Black Writings: The Modal Mixtape Sampling and Remixing the Ethos of South African Poor Theatre with the Film Medium

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University of the Witwatersrand, Johannesburg
Let’s imagine I’m standing in a record store aisle, with all these nostalgic “records” of film and theatre that I’m too young and perhaps too black to be drawn to, but still somehow feel connected to. Not only that, but I can’t shake the feeling that these records have informed me as a South African and could form new work in a strong way. I'm trying to make a “song”, a cohesive language for my practice as a filmmaker, with an underpinning interest, ethos and an understanding of South African Poor Theatre. In my hand I have a Grotowski “record”, called Towards Poor Theatre (1976), that is the main sample for my track. I’m also “digging through crates”, looking at the Theatre of the Oppressed by Augasto Boal (1974) and other theories of theatre in film, to mix together to make the song. I’ve been listening to tracks by Athol Fugard and Barney Simon, as sources of inspiration. As Pharrell Williams describes chords as “coordinates pointing us to emotion” (2019) , I have begun to think that maybe plays such Woza Albert (1971) and Sizwe Banzi is Dead (1972 ) and their recordings for BBC (1982 and 1983) can serve as chords and indicators to the direction for my filmic practice. Although you might not find a section entitled “methodology” in this paper, what you will find is that it is underpinned by practice based research methodologies, in the interest of Walter Mignolo’s epistemology disobedience. In this paper, I employ DJ Lyneé Denise’s concept of The DJ Scholarship (2013) as a research methodology, which sees the paralleling between the roles of the research to those of a DJ, borrowing ideas and recontextualising them . I sample theatre concepts, ideas and theories to mix and remix them and eventually form my own knowledge around my filmic practice. This notion of deejaying also exists in the research question itself, as it seeks to attempt a blending of two artistic disciplines. It is further carried in the way I approach film and storytelling, through the editing process, cutting, scratching, loop and rewinding for further indentation. This research further makes use of auto-ethnographic methods for meaning making and epistemic disobedience. These methods are employed through personal anecdotes and reflexivity as additive interrogators and informers to the research exploration. This research project also makes use of the personal, in the research film as a means to explore therapeutic processes for film as well as an exploration of the personal as a political enquiry. Auto-Ethnography functions in the crux of this research, it is an inquiry of the self, as a black “born free” South African and my relationship with Poor and Protest Theatre as an inherited artistic voice. As I stand in the middle of this record-store of theoretical frameworks and literature, I am also analysing the “records” which pick and sample. I am studying them and thinking about what they represent and what they indicate about me and the ethos of my filmmaking practice in a traumatised, post-apartheid South Africa . So let’s get to mixing.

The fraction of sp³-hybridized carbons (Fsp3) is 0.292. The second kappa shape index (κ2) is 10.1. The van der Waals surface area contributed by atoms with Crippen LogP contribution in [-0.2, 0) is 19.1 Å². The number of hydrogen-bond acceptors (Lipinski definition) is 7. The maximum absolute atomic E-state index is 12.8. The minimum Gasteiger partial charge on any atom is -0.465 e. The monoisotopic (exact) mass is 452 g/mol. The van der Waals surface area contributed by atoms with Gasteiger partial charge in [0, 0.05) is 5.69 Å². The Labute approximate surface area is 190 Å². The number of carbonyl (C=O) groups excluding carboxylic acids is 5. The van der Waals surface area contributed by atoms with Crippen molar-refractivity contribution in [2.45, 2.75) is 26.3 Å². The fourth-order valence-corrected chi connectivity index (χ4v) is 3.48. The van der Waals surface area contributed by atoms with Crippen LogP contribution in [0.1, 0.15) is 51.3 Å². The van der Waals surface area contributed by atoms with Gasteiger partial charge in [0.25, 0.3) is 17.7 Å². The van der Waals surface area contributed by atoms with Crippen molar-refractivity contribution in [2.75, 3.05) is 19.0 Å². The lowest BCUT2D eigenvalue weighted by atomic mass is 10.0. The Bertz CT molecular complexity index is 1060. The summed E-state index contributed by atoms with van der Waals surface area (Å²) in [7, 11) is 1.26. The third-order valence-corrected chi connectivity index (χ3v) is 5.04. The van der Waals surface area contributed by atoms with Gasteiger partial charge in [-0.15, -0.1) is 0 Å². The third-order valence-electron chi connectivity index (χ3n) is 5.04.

Dissertation submitted in fulfilment of the requirements for the degree of Master of Arts (Film and Television) in the Faculty of Humanities, University of the Witwatersrand.
Black writings, South African Theatre, Towards Poor Theatre, Theatre of the Oppressed, Woza Albert, Sizwe Banzi is Dead, Walter Mignolo, DJ Lyneé Denise, Augasto Boal